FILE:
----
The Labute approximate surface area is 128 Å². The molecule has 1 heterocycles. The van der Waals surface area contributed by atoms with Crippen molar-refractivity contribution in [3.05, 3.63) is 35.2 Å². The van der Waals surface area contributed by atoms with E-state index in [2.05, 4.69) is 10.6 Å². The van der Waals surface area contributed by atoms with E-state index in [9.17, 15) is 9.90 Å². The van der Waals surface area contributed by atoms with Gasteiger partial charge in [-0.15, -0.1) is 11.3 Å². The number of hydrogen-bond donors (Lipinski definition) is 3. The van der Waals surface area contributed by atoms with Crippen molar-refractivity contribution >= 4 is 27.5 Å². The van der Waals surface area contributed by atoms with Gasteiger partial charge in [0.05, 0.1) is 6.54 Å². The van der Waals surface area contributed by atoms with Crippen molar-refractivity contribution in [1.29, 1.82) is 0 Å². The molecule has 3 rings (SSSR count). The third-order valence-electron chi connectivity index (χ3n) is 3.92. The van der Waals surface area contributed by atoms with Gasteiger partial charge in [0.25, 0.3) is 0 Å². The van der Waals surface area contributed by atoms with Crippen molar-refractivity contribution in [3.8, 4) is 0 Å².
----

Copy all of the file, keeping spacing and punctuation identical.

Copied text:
The Labute approximate surface area is 128 Å². The molecule has 1 heterocycles. The van der Waals surface area contributed by atoms with Crippen molar-refractivity contribution in [3.05, 3.63) is 35.2 Å². The van der Waals surface area contributed by atoms with E-state index in [2.05, 4.69) is 10.6 Å². The van der Waals surface area contributed by atoms with E-state index in [9.17, 15) is 9.90 Å². The van der Waals surface area contributed by atoms with Gasteiger partial charge in [-0.15, -0.1) is 11.3 Å². The number of hydrogen-bond donors (Lipinski definition) is 3. The van der Waals surface area contributed by atoms with Crippen molar-refractivity contribution >= 4 is 27.5 Å². The van der Waals surface area contributed by atoms with Gasteiger partial charge in [0.05, 0.1) is 6.54 Å². The van der Waals surface area contributed by atoms with Crippen molar-refractivity contribution in [1.29, 1.82) is 0 Å². The molecule has 3 rings (SSSR count). The third-order valence-electron chi connectivity index (χ3n) is 3.92. The van der Waals surface area contributed by atoms with Gasteiger partial charge in [0.25, 0.3) is 0 Å². The van der Waals surface area contributed by atoms with Crippen molar-refractivity contribution in [3.8, 4) is 0 Å².